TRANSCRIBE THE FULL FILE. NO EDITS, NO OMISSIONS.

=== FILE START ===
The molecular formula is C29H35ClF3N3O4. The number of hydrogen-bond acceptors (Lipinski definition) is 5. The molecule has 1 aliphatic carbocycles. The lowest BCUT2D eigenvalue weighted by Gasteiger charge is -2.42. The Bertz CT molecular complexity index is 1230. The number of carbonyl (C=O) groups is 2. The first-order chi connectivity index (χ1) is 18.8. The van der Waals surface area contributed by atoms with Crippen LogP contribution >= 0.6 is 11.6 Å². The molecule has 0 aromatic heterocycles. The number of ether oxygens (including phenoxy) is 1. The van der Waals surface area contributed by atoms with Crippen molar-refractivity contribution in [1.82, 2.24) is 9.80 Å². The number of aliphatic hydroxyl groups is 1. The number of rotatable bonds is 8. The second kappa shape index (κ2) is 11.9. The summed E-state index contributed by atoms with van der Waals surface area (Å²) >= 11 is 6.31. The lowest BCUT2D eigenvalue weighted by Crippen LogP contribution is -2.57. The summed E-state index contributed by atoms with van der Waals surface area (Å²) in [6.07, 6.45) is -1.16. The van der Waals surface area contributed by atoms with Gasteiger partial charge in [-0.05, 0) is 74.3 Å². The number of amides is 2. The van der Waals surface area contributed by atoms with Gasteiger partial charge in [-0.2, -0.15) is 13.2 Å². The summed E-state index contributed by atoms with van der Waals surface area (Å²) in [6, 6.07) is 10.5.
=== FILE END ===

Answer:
The molecular formula is C29H35ClF3N3O4. The number of hydrogen-bond acceptors (Lipinski definition) is 5. The molecule has 1 aliphatic carbocycles. The lowest BCUT2D eigenvalue weighted by Gasteiger charge is -2.42. The Bertz CT molecular complexity index is 1230. The number of carbonyl (C=O) groups is 2. The first-order chi connectivity index (χ1) is 18.8. The van der Waals surface area contributed by atoms with Crippen LogP contribution >= 0.6 is 11.6 Å². The molecule has 0 aromatic heterocycles. The number of ether oxygens (including phenoxy) is 1. The van der Waals surface area contributed by atoms with Crippen molar-refractivity contribution in [1.82, 2.24) is 9.80 Å². The number of aliphatic hydroxyl groups is 1. The number of rotatable bonds is 8. The second kappa shape index (κ2) is 11.9. The summed E-state index contributed by atoms with van der Waals surface area (Å²) >= 11 is 6.31. The lowest BCUT2D eigenvalue weighted by Crippen LogP contribution is -2.57. The summed E-state index contributed by atoms with van der Waals surface area (Å²) in [6.07, 6.45) is -1.16. The van der Waals surface area contributed by atoms with Gasteiger partial charge in [-0.05, 0) is 74.3 Å². The number of amides is 2. The van der Waals surface area contributed by atoms with Gasteiger partial charge in [-0.2, -0.15) is 13.2 Å². The summed E-state index contributed by atoms with van der Waals surface area (Å²) in [6, 6.07) is 10.5.